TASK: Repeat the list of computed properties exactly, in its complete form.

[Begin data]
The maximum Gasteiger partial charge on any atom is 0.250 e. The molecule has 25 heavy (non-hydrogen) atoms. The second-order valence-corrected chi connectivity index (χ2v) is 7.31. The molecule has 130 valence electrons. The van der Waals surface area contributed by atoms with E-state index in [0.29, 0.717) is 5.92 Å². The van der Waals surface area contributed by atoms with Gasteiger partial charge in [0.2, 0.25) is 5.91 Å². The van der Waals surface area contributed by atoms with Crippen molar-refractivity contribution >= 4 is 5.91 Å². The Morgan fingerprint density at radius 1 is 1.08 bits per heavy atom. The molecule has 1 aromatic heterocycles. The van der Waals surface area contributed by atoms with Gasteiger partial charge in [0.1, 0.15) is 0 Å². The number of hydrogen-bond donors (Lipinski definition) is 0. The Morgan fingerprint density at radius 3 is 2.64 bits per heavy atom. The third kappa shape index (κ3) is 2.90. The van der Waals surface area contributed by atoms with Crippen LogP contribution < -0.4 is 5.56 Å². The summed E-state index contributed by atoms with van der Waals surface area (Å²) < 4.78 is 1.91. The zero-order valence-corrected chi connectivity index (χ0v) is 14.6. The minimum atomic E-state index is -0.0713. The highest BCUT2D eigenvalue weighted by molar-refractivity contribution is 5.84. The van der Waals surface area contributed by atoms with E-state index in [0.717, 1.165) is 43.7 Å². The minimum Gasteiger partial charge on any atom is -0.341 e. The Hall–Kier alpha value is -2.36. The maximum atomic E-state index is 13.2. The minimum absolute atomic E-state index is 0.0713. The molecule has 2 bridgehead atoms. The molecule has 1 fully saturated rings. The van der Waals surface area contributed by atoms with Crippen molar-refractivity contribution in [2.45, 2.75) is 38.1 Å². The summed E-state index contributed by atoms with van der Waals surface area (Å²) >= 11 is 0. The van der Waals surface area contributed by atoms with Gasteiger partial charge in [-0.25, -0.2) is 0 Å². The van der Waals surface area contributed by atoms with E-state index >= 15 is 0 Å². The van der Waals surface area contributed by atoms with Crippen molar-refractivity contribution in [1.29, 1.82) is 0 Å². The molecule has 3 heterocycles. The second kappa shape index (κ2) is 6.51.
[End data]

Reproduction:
The maximum Gasteiger partial charge on any atom is 0.250 e. The molecule has 25 heavy (non-hydrogen) atoms. The second-order valence-corrected chi connectivity index (χ2v) is 7.31. The molecule has 130 valence electrons. The van der Waals surface area contributed by atoms with E-state index in [0.29, 0.717) is 5.92 Å². The van der Waals surface area contributed by atoms with Gasteiger partial charge in [0.2, 0.25) is 5.91 Å². The van der Waals surface area contributed by atoms with Crippen molar-refractivity contribution >= 4 is 5.91 Å². The Morgan fingerprint density at radius 1 is 1.08 bits per heavy atom. The molecule has 1 aromatic heterocycles. The van der Waals surface area contributed by atoms with Gasteiger partial charge in [0.1, 0.15) is 0 Å². The number of hydrogen-bond donors (Lipinski definition) is 0. The Morgan fingerprint density at radius 3 is 2.64 bits per heavy atom. The third kappa shape index (κ3) is 2.90. The van der Waals surface area contributed by atoms with Crippen LogP contribution < -0.4 is 5.56 Å². The summed E-state index contributed by atoms with van der Waals surface area (Å²) < 4.78 is 1.91. The zero-order valence-corrected chi connectivity index (χ0v) is 14.6. The minimum atomic E-state index is -0.0713. The highest BCUT2D eigenvalue weighted by molar-refractivity contribution is 5.84. The van der Waals surface area contributed by atoms with E-state index in [0.717, 1.165) is 43.7 Å². The minimum Gasteiger partial charge on any atom is -0.341 e. The Hall–Kier alpha value is -2.36. The maximum atomic E-state index is 13.2. The minimum absolute atomic E-state index is 0.0713. The molecule has 2 bridgehead atoms. The molecule has 1 fully saturated rings. The van der Waals surface area contributed by atoms with Crippen molar-refractivity contribution in [2.45, 2.75) is 38.1 Å². The summed E-state index contributed by atoms with van der Waals surface area (Å²) >= 11 is 0. The van der Waals surface area contributed by atoms with Gasteiger partial charge in [-0.25, -0.2) is 0 Å². The van der Waals surface area contributed by atoms with E-state index >= 15 is 0 Å². The van der Waals surface area contributed by atoms with Crippen molar-refractivity contribution in [1.29, 1.82) is 0 Å². The molecule has 3 heterocycles. The second kappa shape index (κ2) is 6.51.